Japanese government planning to build 45 new coal fired power stations to diversify supply

Japanese government planning to build 45 new coal fired power stations to diversify supply


The Japanese government is moving ahead with its plans to build up to 45 new coal fired power stations.

The power plants will utilise high energy, low emissions (HELE) technology that use high-quality black coal.Japan is the largest overseas market for Australian coal producers, taking more than a third of all exports.Tom O’Sullivan, a Tokyo based energy consultant with Mathyos Global Advisory, said in the wake of the Fukushima nuclear disaster in 2011, Japan started importing more LNG from Australia.But he said the move to more coal fired power was because coal was cheaper than LNG, and the energy security was priority for the government.”Japan needs to import 95 per cent of all its energy sources,” he said.”So it’s trying to diversify its fuel sources and it doesn’t want to be too reliant on any one market.”Japan has ratified the Paris Climate Agreement and committed to a 26% reduction in carbon dioxide emissions by 2030.But Mr O’Sullivan said Japan was yet to price carbon emissions.”Although Japan spent $US36 billion dollars on commercial solar power last year, and is planning much more, there is no carbon price,” he said.”So at this stage there is no incentive to not build coal fired power station, unlike other countries and states that can have a price as high as $US35-40 per tonne of carbon dioxide emitted.”There are a number of different types of HELE power station technologies. In Australia, the CSIRO has been working on different programs to further the use of them.The Minerals Council of Australia and the Federal Government are on the record saying HELE coal fired power plants produce half of the emissions of traditional plants.But David Harris, a CSIRO research director in the Low Emissions Technology Department, said it was not as straight forward as that.”The average global efficiency of existing power plants now is probably less than about less than 34 per cent,” he said.”If we could raise that global average to around 40 per cent, that’s equivalent to removing two gigatons of carbon dioxide a year.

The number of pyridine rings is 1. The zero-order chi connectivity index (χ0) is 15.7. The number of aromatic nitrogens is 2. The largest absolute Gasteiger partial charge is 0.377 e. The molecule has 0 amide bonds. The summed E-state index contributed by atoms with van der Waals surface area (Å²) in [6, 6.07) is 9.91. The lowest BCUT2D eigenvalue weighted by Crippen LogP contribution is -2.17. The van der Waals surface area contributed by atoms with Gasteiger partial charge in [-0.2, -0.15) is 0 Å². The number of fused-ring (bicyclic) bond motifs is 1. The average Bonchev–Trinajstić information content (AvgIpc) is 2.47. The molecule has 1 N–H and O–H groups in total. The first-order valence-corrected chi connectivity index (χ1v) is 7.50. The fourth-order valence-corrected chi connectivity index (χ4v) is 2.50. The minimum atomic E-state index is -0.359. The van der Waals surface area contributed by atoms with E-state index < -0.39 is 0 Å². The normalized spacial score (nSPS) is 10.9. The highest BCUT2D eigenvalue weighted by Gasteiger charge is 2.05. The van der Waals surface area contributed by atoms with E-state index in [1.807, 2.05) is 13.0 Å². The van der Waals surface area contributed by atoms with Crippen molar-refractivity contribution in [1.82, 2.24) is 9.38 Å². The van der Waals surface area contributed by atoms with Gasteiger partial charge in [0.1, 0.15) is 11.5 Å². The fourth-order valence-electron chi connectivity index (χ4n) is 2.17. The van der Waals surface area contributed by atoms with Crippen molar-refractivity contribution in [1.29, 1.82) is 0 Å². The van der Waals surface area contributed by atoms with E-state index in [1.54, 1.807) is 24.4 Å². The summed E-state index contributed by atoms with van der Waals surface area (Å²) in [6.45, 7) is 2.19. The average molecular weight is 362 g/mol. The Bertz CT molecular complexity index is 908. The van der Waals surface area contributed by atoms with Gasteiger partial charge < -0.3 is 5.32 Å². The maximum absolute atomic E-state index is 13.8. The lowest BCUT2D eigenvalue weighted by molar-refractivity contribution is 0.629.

“That’s the same as the entire emissions produced in India in 2014, and that’s a massive saving

“But for individual power plants, it would depend on what [levels of carbon dioxide emissions] you started with before changing it to a high efficiency plant.”So it really does depend on the type of technology used and the level of emissions in the existing plant.”

Source: LNG Global [Edited]


Trump’s Mexico feud may send natural gas to $2 if exports end